For the folks wondering about YCbCr 4:4:4 vs YCbCr 4:2:2 vs Studio RGB vs Extended RGB on input and output settings in the D2 and on settings in your source and display devices:
Read the posts on "Data Format" linked in the Technology and Terminology section of the first post of this thread. Also read the "Video Calibration for non-ISF Techs" post in the Setup links.
The simple answers are:
1) DO NOT CHANGE your Video Output settings, or the video level settings in your Display, just because the input source is sending something unexpected some of the time. There is one and only one "best" output setup between the D2 and your display. It is the Anthem's job to convert any input type to that "best" output type that you specify in Setup / Video Output and that you calibrate using your display's video level controls. Setup your Anthem's Setup / Video Output first (as described in the linked posts -- using the Anthem's internally generated test patterns in the Video Source Adjust menu and using the display's own video level controls for calibration) and then setup your input source settings. Oddness from any source device needs to be corrected using the settings in the source device itself or in the Anthem's Video Source Adjust / Picture menu for that input. NOT by changing settings on the display side of things.
2) For HDMI devices your starting point should by YCbCr 4:4:4. For DVI devices your starting point should be Studio RGB (not Extended RGB), OR look for a setting in the DVI device that configures it for use with a normal home theater setup as opposed to use with computer equipment. Studio RGB may just be labeled "RGB" in a source or display device. There will be odd cases where you need to do something different from that default starting point, but start there.
3) It is almost never the case that Extended RGB is the right choice for home theater use in either a source, a display, or the Anthem. Discovering that you have to use it probably means you are fighting a bug in your source or in your display, or that you have manually (INCORRECTLY!) forced your source or display to use it instead of the Studio RGB (or just "RGB") it would normally use, or that you are using computer-style equipment which is not designed to fit in naturally in a home theater setup. Studio RGB is also sometimes indicated in source or display device menus by "Black=16", or "IRE=7.5", or "Blacks=Normal", or "Blacks=Lighter" (in sources), or "Blacks=Darker" (in displays). Unfortunately, the people who dream up these menus haven't bothered to try to all use the same terminology. The setting you are looking for will have only two choices (i.e, don't confuse it with a multi-level control such as Brightness or Contrast) and it will be named as something having to do with imaging darkness or blacks. In some cases you may have to just try both ways to try to figure out what the heck they are calling Studio RGB. Do NOT be confused by terminology such as Extended or Enhanced blacks into thinking that's what you want. The people writing that stuff in manuals are clueless. It is much more likely that what you want will be labeled "Normal".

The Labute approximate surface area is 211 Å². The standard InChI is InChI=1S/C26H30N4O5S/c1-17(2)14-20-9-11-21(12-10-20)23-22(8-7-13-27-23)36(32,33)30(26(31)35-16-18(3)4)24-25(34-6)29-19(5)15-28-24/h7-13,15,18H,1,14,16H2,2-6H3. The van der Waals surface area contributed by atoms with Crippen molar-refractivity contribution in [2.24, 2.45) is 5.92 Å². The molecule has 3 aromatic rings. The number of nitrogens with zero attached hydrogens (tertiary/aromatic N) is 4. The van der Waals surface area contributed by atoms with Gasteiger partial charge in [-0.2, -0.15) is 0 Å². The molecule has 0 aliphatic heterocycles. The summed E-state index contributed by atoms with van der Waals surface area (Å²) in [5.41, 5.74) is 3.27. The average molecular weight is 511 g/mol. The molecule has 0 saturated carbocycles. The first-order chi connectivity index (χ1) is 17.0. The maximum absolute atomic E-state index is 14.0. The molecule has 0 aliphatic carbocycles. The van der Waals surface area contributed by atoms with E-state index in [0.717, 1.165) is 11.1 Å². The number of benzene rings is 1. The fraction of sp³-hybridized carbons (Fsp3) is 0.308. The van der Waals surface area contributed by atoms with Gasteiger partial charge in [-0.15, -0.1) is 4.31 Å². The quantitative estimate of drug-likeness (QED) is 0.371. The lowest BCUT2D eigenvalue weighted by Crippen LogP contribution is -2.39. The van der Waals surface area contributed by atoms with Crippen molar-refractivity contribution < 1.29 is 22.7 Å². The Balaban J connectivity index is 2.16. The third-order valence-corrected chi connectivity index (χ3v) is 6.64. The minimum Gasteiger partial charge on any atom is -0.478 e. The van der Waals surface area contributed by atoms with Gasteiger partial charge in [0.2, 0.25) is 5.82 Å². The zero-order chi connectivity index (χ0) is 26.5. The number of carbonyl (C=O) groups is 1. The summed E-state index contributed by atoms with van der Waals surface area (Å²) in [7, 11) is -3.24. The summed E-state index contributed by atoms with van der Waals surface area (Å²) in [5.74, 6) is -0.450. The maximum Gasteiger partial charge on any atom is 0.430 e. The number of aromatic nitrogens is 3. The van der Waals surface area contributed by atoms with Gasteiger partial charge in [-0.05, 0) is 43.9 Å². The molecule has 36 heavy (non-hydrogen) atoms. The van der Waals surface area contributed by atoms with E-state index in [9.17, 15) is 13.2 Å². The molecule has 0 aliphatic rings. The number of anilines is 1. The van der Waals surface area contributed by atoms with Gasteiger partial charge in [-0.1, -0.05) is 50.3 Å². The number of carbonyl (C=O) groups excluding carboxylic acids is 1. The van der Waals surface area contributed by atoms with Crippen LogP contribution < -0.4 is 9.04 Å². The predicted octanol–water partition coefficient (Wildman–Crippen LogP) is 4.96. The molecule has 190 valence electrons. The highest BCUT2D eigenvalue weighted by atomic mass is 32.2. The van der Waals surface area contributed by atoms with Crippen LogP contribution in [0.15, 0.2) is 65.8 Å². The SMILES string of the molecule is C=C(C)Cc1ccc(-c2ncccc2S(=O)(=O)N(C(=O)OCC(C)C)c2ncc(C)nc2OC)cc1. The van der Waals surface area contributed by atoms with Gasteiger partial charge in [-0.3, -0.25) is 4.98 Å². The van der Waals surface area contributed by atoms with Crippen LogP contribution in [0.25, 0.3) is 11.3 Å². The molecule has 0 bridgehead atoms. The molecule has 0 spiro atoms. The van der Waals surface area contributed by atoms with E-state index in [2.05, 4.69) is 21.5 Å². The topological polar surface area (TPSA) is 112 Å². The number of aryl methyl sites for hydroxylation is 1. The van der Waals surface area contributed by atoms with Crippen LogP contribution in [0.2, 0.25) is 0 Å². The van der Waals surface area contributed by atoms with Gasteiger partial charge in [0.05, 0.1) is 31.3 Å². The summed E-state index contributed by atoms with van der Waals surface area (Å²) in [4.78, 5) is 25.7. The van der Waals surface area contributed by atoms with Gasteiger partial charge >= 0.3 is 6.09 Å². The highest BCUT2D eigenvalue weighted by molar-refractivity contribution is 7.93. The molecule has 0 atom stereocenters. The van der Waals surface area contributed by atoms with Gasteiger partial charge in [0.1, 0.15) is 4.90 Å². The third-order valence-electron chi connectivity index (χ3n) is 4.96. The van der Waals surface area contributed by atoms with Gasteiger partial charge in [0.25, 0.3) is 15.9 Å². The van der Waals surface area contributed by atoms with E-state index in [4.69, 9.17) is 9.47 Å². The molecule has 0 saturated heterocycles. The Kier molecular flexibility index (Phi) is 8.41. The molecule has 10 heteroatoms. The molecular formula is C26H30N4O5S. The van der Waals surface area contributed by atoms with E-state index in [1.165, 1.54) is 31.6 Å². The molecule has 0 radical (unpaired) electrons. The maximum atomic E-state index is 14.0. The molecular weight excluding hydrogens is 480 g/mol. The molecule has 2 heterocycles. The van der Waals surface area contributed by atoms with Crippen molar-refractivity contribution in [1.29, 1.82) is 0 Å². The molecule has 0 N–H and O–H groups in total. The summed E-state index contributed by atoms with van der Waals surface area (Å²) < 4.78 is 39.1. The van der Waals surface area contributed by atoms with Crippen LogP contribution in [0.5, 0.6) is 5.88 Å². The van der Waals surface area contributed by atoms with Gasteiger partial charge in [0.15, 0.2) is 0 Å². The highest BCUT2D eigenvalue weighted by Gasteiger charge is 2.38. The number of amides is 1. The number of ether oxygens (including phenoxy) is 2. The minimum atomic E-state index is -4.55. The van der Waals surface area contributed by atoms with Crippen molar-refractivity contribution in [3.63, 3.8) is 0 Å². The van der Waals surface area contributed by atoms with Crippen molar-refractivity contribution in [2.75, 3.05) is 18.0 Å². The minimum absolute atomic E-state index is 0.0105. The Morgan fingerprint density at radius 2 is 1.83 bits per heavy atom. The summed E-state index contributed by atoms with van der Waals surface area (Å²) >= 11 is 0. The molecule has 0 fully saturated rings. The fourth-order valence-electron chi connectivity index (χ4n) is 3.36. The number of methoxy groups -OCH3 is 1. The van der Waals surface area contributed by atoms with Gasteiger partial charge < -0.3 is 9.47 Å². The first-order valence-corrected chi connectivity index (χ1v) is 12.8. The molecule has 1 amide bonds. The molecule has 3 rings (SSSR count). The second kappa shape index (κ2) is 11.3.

4.1) You can't properly compare whether one of these settings is better or worse than another until you RE-CALIBRATE your basic video levels (Blacks, Whites, Colors, Sharpness) BOTH WAYS and only THEN do your A/B comparison. Selecting a different data format changes how the data is encoded and video levels need to be adjusted to compensate.
4.2) In particular, if you are seeing one setting as producing obviously darker or lighter imaging than the other in the near blacks then you have NOT yet properly re-calibrated levels both ways! The real differences between these Data Formats (i.e, after both ways are properly calibrated) is more subtle than that. Note that if you set a source or display to use the "wrong" data format, then some devices will not even give you enough video calibration control range to get things properly calibrated again. This should be a clue that you shouldn't be using that data format.
4.3) If you are changing an INPUT side data format setting, then re-calibration needs to be done using the Anthem's Video Source Adjust / Picture controls or (more likely) the video output format or level controls in the SOURCE DEVICE. Do NOT alter the settings you already have in Setup / Video Output or in your display! If you are changing an OUTPUT side data format setting, then re-calibration needs to be done using your DISPLAY'S video level controls -- based on the Anthem's internally generated test patterns in the Video Source Adjust menu. Do NOT alter the Anthem's Video Source Adjust / Picture (i.e., input) settings or your source's settings. I.e., there is a proper calibration for the output side (which should be done first) and then a completely separate calibration to fine tune things on the input side. Having to make major corrections in the Anthem's Video Source Adjust / Picture settings for some source is an indication that you have goofed up somewhere.
5) Try to keep Data Format and Color Space separate in your mind. They are different things. See the posts linked above. Unfortunately, Anthem's Video Source Adjust / Picture menu lumps the Color Space setting for YCbCr inputs and the Data Format setting for RGB inputs into the same "Input Color Space" menu. You need to check mark a setting for each of these two settings in that menu. The Anthem will automatically use the YCbCr Color Space selection if the source is sending YCbCr and will use the RGB Data Format selection if the source is sending RGB.